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43 of 45 people found the following review helpful
5.0 out of 5 stars A superb, if flawed, new edition of the Asterix series
The appeal of the Asterix books is universal, and timeless. For children there are terrific stories well told, and dazzling illustrations. For adults - the real audience - there are René Goscinny's wonderful jokes and marvellous puns, interspersed with quotations from classical authors, The Bible, Napoleon, Shakespeare and many many more. And Albert Uderzo's...
Published on 3 May 2004

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8 of 8 people found the following review helpful
3.0 out of 5 stars A Decent Introduction
I'm a big fan of the series, 'Cleopatra' and 'in Britain' being perhaps the two best of all. It's interesting to see the visual appearance of the characters change through the first half of the book until they reach their final - and best - look.
I'm just writing this to point out that most reviews here seem overpraising. Though...
Published on 4 Nov 2005


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43 of 45 people found the following review helpful
5.0 out of 5 stars A superb, if flawed, new edition of the Asterix series, 3 May 2004
By A Customer
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The appeal of the Asterix books is universal, and timeless. For children there are terrific stories well told, and dazzling illustrations. For adults - the real audience - there are René Goscinny's wonderful jokes and marvellous puns, interspersed with quotations from classical authors, The Bible, Napoleon, Shakespeare and many many more. And Albert Uderzo's illustrations are often simply breathtaking. So, many of the visual ideas in "Asterix and Cleopatra" come from the film "Cleopatra" with Elizabeth Taylor and Rex Harrison. Meanwhile, in "Asterix the Legionary" the pirates' ship is sunk by Asterix and Obelix (again). The image of the pirates on a raft in mid ocean is taken from a 19th Century French Romantic painting in the Louvre, "The Raft of the Medusa", by Géricault. In the French version the pirate captain says to the reader "Je suis médusé" ("I'm gobsmacked"). In English this is rendered equally cleverly as "We've been framed, by Jericho".
Ah, the translations. Asterix owes his success in the English-speaking world to the brilliance of the translators, Anthea Bell and Derek Hockridge. They've been responsible for all the Asterix books since "Asterix the Gaul" first appeared in English in 1969, an amazing record. So true is their work to the spirit of the French originals, that it's as though Goscinny and Uderzo had produced the books in English in the first place. Some of the jokes are arguably better in English than in French, especially the names. Having two legionaries called Sendervictorius and Appianglorius, in "Asterix the Gladiator", gives three jokes for the price of two. (Asterix trivia: Anthea Bell is the sister of Martin Bell, the former BBC war correspondent.)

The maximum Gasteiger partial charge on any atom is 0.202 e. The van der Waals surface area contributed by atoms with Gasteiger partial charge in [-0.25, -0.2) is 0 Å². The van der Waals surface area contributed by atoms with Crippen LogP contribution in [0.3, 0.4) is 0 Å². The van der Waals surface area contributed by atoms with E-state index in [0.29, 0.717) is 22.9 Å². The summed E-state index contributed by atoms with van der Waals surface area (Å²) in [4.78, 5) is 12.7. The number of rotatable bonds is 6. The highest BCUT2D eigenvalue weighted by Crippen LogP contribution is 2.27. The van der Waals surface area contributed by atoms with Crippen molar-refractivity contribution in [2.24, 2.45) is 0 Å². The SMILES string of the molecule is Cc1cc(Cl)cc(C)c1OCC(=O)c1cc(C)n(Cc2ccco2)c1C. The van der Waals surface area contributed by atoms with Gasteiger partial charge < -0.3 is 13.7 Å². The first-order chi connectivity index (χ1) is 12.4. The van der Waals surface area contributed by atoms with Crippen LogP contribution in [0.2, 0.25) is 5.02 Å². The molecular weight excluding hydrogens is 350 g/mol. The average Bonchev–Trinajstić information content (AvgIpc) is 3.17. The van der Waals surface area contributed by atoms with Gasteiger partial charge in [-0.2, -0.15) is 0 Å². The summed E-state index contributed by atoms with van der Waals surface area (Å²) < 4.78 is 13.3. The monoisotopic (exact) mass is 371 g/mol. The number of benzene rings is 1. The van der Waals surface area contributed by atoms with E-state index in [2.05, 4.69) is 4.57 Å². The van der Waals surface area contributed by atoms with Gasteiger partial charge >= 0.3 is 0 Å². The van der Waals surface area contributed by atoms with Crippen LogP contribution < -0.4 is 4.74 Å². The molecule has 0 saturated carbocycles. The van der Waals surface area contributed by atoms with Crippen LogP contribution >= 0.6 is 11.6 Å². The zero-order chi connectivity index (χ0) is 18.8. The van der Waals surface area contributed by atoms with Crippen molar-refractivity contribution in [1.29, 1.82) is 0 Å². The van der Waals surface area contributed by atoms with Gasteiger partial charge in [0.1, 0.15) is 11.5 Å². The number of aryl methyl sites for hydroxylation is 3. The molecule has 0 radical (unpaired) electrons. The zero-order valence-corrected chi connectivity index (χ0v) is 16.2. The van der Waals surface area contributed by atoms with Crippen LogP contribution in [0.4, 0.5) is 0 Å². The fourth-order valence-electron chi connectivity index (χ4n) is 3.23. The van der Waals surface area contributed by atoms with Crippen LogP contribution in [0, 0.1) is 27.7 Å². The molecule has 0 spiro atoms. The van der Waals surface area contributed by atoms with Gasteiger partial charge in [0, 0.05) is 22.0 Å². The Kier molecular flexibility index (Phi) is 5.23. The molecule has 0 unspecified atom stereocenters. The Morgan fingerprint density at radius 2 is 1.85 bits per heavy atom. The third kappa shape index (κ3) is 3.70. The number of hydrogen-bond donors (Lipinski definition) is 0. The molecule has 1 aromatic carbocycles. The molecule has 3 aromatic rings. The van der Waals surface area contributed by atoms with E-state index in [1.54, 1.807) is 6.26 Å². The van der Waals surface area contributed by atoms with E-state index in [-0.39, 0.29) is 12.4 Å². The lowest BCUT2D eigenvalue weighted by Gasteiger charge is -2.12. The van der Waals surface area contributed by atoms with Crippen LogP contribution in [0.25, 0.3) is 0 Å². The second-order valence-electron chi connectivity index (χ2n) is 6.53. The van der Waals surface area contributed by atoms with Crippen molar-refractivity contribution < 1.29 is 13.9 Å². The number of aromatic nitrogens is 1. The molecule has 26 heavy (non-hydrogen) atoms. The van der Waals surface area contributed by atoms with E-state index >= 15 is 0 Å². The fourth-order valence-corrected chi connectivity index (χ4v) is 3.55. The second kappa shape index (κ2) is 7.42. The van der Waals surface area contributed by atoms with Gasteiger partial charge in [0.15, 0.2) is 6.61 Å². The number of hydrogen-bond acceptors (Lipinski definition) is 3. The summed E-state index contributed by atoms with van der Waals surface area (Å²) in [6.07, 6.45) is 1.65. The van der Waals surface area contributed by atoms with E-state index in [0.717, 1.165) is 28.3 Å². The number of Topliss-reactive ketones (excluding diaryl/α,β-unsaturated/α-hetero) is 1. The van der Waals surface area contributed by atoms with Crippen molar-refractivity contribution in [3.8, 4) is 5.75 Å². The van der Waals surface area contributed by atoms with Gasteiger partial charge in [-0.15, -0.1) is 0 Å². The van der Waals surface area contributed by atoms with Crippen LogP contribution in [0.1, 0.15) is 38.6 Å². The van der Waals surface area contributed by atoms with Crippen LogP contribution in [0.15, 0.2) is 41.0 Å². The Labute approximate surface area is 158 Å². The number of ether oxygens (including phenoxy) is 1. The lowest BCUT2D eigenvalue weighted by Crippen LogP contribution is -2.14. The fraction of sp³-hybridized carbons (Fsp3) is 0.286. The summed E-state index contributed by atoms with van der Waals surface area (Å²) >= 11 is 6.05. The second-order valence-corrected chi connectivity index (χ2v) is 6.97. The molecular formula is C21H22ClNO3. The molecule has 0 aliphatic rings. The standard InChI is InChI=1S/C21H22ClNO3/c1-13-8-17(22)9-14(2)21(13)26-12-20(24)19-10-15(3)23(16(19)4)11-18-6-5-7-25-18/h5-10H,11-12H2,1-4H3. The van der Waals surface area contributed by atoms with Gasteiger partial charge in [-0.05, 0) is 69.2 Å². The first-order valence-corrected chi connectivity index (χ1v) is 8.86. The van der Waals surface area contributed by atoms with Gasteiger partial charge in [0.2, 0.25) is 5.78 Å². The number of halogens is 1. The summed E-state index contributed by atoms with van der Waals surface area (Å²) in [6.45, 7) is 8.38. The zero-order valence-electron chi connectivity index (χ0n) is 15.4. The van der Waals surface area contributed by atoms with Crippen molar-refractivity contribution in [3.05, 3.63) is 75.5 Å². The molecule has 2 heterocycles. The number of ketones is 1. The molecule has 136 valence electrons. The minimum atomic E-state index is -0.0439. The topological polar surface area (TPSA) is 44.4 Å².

24 Asterix books were written by René Goscinny and illustrated by Albert Uderzo, with the first appearing in France in 1961. Then in 1977 Goscinny died at the tragically early age of 51. Uderzo has since produced seven more books on his own, as well as some collections of other material, and they're very good. But René Goscinny's genius is sorely missed.
The French versions have never been out of print - hardly surprising as Asterix is a French national icon. But the first 24 in the series, the finest ones, have been unavailable in English for several years. Orion Books are now putting that right, and have - for the most part - made a very good job of it. The work of re-colouring and re-inking the pages has transformed them, especially the first in the series, "Asterix the Gaul". The typefaces have also been recast, and are more legible and closer in style to the French edition. The books are now printed, in France, on high quality glossy paper in the classic hardback format. All in all, the English Asterix books are now produced to a higher standard than the current French edition from Hachette. That's quite an achievement.
But there are flaws. Many of the jokes come from the imaginative use of different typefaces, an area in which both Goscinny and Uderzo had a special interest. So the Goths speak in Gothic script, the Egyptians in hieroglyphics (which are often really symbols from the Michelin Guide) and so on. Some of this has been lost in the new Orion versions. So whenever Obelix shakes someone, their words should appear twice, overlapping, to suggest vibration. In the new books this doesn't happen, a good joke missed. Then the lookout on the pirate ship has lost his American Deep South accent. Is this political correctness? It's robbed us of a much loved character. And the cover of "Asterix and Cleopatra" no longer boasts that it's "the greatest story ever drawn" in a deliberate echo of the poster for the film "Cleopatra". And there are some silly mistakes that weren't there before.
But these are quibbles. The Asterix series is triumphantly back in English for a new generation to enjoy. Buy all 31 books (and "Asterix and the Class Act", a fine collection of shorter material). Then get them all again in French from Amazon.fr while you're about it, for more than double the fun. You, and your children, will be glad you did.
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8 of 8 people found the following review helpful
3.0 out of 5 stars A Decent Introduction, 4 Nov 2005
By A Customer
I'm a big fan of the series, 'Cleopatra' and 'in Britain' being perhaps the two best of all. It's interesting to see the visual appearance of the characters change through the first half of the book until they reach their final - and best - look.
I'm just writing this to point out that most reviews here seem overpraising. Though good, this is one of the worst of the series, with not much in the way of plot or the ingenuity that at least a few dozen others are full of. If you want to read one Asterix book to see what the fuss is about, it's best to start with another, then read this for completion later on.
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3 of 3 people found the following review helpful
5.0 out of 5 stars Asterix must surrender to Romans to save the village druid., 5 Sep 2000
By A Customer